4 out of 5 stars
  • Matt St P
  • 01-12-18

Very good indeed.

I have put off the works of Collin Dexter for some time, as TV's Morse is such an iconic character, I was worried the books would pale in comparison.

I am pleased to report that this book was both excellent and different.
Morse appears to be younger, bitterer (sorry Morse) and quite a bit madder than John Thaw's portrayal. Fortunately I do not imagine that they sound, look, or act the same. The page Morse is a very different beast to the screen Morse.

I thought it was well written with fully formed characters. It kept me entertained right up until the end.
I must confess I did feel a little bewildered in the last few chapters and may have to revisit these. All the threads seem to get tied up, and the conclusion didn't feel contrived.

The problem I have with many mystery novels is that they often rely on a confession from the murder, this one more than produced on that front, and the double mystery was working out why each character was confessing. I would like some good hard evidence to back up the confession, bit I suppose it would not be much of a mystery if the killer had been forensically identified in chapter three.
That said, it is set some 40 years ago, and I can well believe forensic capabilities were less developed then.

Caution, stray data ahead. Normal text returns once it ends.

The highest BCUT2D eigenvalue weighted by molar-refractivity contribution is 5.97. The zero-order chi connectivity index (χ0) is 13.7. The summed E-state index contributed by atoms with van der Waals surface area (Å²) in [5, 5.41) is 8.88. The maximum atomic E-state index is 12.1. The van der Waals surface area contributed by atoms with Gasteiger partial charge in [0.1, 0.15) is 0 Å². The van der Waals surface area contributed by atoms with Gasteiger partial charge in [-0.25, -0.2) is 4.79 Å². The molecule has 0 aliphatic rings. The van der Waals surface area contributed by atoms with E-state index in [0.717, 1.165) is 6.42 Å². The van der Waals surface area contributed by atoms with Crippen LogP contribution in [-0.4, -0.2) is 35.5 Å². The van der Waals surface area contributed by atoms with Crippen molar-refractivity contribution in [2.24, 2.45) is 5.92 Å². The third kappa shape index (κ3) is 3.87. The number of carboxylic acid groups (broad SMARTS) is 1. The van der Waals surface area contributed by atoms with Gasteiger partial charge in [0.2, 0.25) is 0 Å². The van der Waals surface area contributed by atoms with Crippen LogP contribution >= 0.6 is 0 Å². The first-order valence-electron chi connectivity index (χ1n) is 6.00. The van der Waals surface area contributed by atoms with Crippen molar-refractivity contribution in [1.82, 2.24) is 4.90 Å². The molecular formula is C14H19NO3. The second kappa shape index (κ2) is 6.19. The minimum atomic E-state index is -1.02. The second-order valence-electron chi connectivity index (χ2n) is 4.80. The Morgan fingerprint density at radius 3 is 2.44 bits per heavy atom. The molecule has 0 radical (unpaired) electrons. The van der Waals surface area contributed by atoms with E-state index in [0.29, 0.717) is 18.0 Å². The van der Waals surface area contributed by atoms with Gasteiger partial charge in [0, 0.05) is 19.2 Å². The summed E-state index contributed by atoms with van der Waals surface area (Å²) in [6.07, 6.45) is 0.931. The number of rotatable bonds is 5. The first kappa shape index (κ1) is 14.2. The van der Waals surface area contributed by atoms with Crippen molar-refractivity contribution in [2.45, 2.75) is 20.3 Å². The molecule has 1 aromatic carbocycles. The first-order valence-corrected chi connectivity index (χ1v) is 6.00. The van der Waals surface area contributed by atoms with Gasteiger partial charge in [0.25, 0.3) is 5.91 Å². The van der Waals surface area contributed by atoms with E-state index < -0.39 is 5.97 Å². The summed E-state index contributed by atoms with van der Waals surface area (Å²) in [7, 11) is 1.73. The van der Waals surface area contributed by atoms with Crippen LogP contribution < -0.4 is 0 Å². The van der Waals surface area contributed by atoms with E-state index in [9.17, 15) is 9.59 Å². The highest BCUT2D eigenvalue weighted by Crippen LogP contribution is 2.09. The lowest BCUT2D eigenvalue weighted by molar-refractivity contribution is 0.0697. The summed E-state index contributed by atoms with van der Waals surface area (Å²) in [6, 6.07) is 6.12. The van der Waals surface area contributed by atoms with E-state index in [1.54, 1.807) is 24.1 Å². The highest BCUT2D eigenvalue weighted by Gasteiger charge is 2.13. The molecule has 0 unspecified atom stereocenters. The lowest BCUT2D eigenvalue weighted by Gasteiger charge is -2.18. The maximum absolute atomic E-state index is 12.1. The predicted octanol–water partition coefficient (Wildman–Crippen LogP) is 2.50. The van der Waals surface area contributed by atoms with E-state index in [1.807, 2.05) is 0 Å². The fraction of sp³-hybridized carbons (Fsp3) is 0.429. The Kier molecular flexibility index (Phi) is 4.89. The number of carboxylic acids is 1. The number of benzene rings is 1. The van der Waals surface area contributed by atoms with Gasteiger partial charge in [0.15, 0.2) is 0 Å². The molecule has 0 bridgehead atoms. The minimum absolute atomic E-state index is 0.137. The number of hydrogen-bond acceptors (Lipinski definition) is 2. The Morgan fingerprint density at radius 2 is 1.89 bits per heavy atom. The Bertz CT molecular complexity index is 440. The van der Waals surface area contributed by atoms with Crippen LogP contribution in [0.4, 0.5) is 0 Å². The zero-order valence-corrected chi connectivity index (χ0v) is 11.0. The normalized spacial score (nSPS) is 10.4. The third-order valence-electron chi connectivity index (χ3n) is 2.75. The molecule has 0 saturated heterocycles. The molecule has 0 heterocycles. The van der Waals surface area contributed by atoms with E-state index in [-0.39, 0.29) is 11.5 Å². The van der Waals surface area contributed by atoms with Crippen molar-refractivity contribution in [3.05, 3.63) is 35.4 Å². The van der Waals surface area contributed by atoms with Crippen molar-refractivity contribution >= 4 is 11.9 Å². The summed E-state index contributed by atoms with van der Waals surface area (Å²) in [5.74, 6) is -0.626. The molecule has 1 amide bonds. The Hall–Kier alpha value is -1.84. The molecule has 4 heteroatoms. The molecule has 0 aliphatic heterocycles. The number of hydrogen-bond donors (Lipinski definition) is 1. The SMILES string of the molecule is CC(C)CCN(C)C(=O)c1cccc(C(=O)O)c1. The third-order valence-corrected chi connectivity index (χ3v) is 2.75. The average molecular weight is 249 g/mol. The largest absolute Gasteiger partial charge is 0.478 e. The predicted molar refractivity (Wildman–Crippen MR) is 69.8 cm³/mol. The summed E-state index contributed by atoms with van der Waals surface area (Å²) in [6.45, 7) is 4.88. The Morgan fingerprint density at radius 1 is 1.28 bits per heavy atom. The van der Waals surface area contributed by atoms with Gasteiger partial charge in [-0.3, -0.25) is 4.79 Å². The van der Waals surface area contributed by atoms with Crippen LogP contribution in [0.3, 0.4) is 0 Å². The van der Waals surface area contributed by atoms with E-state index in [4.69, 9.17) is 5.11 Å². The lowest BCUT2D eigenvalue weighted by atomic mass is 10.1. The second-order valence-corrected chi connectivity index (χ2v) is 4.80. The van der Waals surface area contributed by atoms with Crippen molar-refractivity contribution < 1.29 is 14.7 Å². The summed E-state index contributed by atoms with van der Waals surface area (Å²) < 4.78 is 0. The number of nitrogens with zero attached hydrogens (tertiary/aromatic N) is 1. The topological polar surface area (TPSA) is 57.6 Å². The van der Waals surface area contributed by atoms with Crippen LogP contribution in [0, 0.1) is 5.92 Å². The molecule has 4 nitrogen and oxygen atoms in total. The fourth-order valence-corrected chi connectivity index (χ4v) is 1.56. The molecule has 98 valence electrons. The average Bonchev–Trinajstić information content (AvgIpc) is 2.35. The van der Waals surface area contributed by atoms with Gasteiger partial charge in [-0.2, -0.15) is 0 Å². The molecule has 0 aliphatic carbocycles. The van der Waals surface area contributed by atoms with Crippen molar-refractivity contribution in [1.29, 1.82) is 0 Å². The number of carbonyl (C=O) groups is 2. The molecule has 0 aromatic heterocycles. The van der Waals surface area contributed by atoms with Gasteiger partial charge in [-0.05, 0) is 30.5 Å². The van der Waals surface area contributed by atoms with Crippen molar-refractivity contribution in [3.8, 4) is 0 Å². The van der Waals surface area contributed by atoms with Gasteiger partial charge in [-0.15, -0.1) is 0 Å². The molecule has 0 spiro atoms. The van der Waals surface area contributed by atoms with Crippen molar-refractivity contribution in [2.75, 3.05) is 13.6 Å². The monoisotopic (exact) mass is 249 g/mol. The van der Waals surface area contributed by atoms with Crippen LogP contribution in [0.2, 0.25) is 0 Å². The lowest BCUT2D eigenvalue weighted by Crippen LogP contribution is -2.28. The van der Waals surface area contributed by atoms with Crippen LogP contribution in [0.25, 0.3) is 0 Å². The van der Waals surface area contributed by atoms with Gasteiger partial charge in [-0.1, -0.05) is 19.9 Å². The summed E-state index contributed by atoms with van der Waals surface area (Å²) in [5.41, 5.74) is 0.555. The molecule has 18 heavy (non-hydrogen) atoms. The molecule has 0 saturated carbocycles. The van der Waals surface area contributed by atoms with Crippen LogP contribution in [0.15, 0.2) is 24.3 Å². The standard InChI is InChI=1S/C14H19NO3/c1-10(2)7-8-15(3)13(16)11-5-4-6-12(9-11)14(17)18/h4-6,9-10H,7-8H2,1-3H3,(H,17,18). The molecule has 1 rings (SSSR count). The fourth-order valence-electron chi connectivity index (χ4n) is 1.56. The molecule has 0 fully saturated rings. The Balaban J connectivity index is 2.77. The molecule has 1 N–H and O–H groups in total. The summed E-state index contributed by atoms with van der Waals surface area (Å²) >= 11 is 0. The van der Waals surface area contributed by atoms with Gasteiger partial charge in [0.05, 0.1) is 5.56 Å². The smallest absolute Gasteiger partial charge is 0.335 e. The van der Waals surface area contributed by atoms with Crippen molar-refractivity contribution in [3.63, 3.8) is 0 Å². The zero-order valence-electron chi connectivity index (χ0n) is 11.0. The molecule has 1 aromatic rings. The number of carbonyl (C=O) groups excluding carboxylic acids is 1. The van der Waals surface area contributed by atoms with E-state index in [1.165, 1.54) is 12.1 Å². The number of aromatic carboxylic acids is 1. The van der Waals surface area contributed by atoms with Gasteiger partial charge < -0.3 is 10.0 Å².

I have seen a few reviews commenting on the appalling attitudes of the main characters towards women particularly rape. I think it is an accurate depiction of the attitudes of the 1970's. It should be seen as a period piece, and it is good when read as such. It is not possible to attach today's values to yesterday's (fictitious) events and still come away with a feeling of authenticity. I don't agree with the opinions expressed by Morse , but in context I do not think it detracts from the book too badly.

The narrator did a very good job. The voices are his own and expertly delivered. At times I found myself thinking how TV's Morse and Lewis might sound and act, but there is never a hint of an impression of either, which is good because impressions of TV characters would have been very off putting.

10 of 10 people found this review helpful

  • Overall
    4 out of 5 stars
  • Performance
    4 out of 5 stars
  • Story
    4 out of 5 stars
  • Simon
  • 10-06-17

No Case for Re-Morse